Stephen Colbert's Real Advantage: Free Air Time

Far from effectively satirizing Citizens United, Colbert's satirical "super PAC" illustrates why concern over the ruling is misguided.


Stephen Colbert has run for president before. Back in 2007 Colbert ran a brief campaign in South Carolina, first as a Republican and then as a Democrat. At the time, money was a big concern. Colbert said he could avoid FEC rules if he kept his campaign expenditures under $5,000. So the $35,000 GOP primary filing fee forced Colbert to switch parties in his mock bid for the presidency. Although he paid the $2,500 fee to add his name to the South Carolina Democratic ballot, Democrats excluded him for the primary. After just three short weeks, Colbert ended his mock candidacy.

Fast forward to 2012. Money is no concern for Colbert, whose perch on "The Colbert Report" has allowed him to raise a bunch of money for his very own super PAC, Citizens for a Better Tomorrow, Tomorrow. Flush with cash, Colbert announced his decision to form an exploratory committee for his second bid for the presidency ... of "the United States of South Carolina."

Abiding by the rules governing campaign spending, Colbert's super PAC will no longer be affiliated with the comedian directly. Colbert has handed the reins over to his Comedy Central colleague, Jon Stewart, and changed the name of the PAC to The Definitely Not Coordinating With Stephen Colbert Super PAC.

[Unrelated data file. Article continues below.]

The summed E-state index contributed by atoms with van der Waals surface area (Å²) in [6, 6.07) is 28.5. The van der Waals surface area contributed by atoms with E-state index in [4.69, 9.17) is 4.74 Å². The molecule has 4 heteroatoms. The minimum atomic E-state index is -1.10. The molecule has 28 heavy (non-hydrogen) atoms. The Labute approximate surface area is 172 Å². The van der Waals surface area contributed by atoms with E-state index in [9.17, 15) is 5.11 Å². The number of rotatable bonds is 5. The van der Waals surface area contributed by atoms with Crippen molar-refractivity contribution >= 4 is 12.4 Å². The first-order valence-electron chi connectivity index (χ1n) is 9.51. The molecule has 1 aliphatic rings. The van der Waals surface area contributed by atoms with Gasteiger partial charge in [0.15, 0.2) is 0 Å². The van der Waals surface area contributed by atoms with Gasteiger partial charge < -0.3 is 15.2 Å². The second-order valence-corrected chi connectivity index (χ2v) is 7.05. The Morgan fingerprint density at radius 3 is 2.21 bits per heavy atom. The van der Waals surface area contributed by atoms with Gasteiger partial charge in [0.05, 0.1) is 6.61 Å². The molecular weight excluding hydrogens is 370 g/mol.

Attack ads, largely funded by super PACs definitely not coordinating with various candidates, have certainly made an impact this election cycle. In Iowa, Newt Gingrich's brief rise to front-runner was stymied by a flood of negative ads paid for by super PACs definitely not coordinating with Mitt Romney.

In South Carolina, Romney is tasting his own medicine as a super PAC definitely not coordinating with Newt Gingrich released a 30 minute "documentary" about Romney's role at Bain Capital. The 30 minute ad paints Romney's tenure at Bain as pirate capitalism and Romney himself as a heartless corporate raider, callously killing off jobs to turn a profit. It may as well have been made by Michael Moore.

Colbert's stunt is designed to underscore the problems with these ads and the super PACs funding them, and to point out how the controversial Supreme Court decision, Citizens United, is undermining democracy.

In a 5-4 decision in January of 2010, the Supreme Court declared unconstitutional campaign finance regulations which restricted corporations and unions from using funds from their general treasuries in elections, striking down previous court decisions on the matter. This was met with a huge public outcry, especially on the left. Despite the Court's decision having been made on First Amendment grounds, many liberals, upset by disproportionate corporate influence over the political process, worried that the decision would further entrench the power of corporations in American democracy.

Colbert's satirical super PAC, however, far from effectively satirizing Citizens United, illustrates why this concern is misguided.

Prior to the 2010 decision, one industry already had the ability to dip into its bottomless war chest to influence electioneering. The big media companies, and their parent corporations like GE, have been historically excluded from campaign finance laws like McCain-Feingold. This exclusion was understandable: restricting the freedom of the press is obviously unconstitutional on free speech grounds.

But the media has enormous power over the political process. Colbert's nightly fake news show, for instance, has done a great deal more to influence American politics than anything his super PAC has achieved. Indeed, the only reason we know about the super PAC -- the only reason it exists in the first place -- is thanks to Colbert's media celebrity.